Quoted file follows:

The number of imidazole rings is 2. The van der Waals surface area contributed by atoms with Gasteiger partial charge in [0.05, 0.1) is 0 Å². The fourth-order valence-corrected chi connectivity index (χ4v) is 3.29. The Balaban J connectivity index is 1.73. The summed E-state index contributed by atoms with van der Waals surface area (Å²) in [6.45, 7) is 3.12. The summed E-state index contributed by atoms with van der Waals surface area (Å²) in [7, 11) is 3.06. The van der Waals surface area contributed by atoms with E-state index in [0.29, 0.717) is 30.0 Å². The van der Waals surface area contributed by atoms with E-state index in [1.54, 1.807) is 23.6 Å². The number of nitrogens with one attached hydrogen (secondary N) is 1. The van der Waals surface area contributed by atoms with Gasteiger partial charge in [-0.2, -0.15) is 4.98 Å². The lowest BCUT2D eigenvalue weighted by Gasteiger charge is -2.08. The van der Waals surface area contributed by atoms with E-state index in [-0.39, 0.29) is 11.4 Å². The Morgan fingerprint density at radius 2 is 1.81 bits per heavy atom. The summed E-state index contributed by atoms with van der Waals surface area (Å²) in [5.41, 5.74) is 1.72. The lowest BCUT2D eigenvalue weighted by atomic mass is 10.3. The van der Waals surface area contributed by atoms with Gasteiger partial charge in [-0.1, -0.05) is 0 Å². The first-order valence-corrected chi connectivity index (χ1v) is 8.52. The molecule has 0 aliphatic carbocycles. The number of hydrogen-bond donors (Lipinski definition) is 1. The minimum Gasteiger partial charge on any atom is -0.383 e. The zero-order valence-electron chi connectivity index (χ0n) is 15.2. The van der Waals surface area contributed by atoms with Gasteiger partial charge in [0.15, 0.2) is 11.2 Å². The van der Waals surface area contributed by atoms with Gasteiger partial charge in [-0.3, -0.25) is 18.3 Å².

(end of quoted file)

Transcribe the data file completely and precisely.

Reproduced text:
The number of imidazole rings is 2. The van der Waals surface area contributed by atoms with Gasteiger partial charge in [0.05, 0.1) is 0 Å². The fourth-order valence-corrected chi connectivity index (χ4v) is 3.29. The Balaban J connectivity index is 1.73. The summed E-state index contributed by atoms with van der Waals surface area (Å²) in [6.45, 7) is 3.12. The summed E-state index contributed by atoms with van der Waals surface area (Å²) in [7, 11) is 3.06. The van der Waals surface area contributed by atoms with E-state index in [0.29, 0.717) is 30.0 Å². The van der Waals surface area contributed by atoms with E-state index in [1.54, 1.807) is 23.6 Å². The number of nitrogens with one attached hydrogen (secondary N) is 1. The van der Waals surface area contributed by atoms with Gasteiger partial charge in [-0.2, -0.15) is 4.98 Å². The lowest BCUT2D eigenvalue weighted by Gasteiger charge is -2.08. The van der Waals surface area contributed by atoms with E-state index in [-0.39, 0.29) is 11.4 Å². The Morgan fingerprint density at radius 2 is 1.81 bits per heavy atom. The summed E-state index contributed by atoms with van der Waals surface area (Å²) in [5.41, 5.74) is 1.72. The lowest BCUT2D eigenvalue weighted by atomic mass is 10.3. The van der Waals surface area contributed by atoms with Gasteiger partial charge in [-0.1, -0.05) is 0 Å². The first-order valence-corrected chi connectivity index (χ1v) is 8.52. The molecule has 0 aliphatic carbocycles. The number of hydrogen-bond donors (Lipinski definition) is 1. The minimum Gasteiger partial charge on any atom is -0.383 e. The zero-order valence-electron chi connectivity index (χ0n) is 15.2. The van der Waals surface area contributed by atoms with Gasteiger partial charge in [0.15, 0.2) is 11.2 Å². The van der Waals surface area contributed by atoms with Gasteiger partial charge in [-0.3, -0.25) is 18.3 Å².